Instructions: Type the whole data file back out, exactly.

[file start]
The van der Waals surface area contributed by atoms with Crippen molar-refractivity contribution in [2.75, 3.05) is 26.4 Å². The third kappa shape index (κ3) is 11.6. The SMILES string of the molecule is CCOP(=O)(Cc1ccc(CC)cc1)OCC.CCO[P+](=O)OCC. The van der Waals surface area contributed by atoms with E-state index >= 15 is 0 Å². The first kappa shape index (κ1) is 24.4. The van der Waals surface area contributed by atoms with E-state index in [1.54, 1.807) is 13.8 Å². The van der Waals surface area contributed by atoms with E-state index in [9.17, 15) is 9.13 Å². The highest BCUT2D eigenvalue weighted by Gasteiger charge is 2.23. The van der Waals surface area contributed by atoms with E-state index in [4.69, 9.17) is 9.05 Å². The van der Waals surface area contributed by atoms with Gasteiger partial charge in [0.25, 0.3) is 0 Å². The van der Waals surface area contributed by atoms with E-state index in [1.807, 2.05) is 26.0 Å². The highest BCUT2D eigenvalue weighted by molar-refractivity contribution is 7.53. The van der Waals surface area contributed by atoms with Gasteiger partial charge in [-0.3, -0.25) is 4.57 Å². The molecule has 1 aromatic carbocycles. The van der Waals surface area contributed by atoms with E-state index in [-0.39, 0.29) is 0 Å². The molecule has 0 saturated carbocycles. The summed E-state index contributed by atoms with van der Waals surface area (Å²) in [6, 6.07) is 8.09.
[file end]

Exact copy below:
The van der Waals surface area contributed by atoms with Crippen molar-refractivity contribution in [2.75, 3.05) is 26.4 Å². The third kappa shape index (κ3) is 11.6. The SMILES string of the molecule is CCOP(=O)(Cc1ccc(CC)cc1)OCC.CCO[P+](=O)OCC. The van der Waals surface area contributed by atoms with E-state index >= 15 is 0 Å². The first kappa shape index (κ1) is 24.4. The van der Waals surface area contributed by atoms with E-state index in [1.54, 1.807) is 13.8 Å². The van der Waals surface area contributed by atoms with E-state index in [9.17, 15) is 9.13 Å². The highest BCUT2D eigenvalue weighted by Gasteiger charge is 2.23. The van der Waals surface area contributed by atoms with E-state index in [4.69, 9.17) is 9.05 Å². The van der Waals surface area contributed by atoms with Gasteiger partial charge in [0.25, 0.3) is 0 Å². The van der Waals surface area contributed by atoms with E-state index in [1.807, 2.05) is 26.0 Å². The highest BCUT2D eigenvalue weighted by molar-refractivity contribution is 7.53. The van der Waals surface area contributed by atoms with Gasteiger partial charge in [-0.3, -0.25) is 4.57 Å². The molecule has 1 aromatic carbocycles. The van der Waals surface area contributed by atoms with E-state index in [-0.39, 0.29) is 0 Å². The molecule has 0 saturated carbocycles. The summed E-state index contributed by atoms with van der Waals surface area (Å²) in [6, 6.07) is 8.09.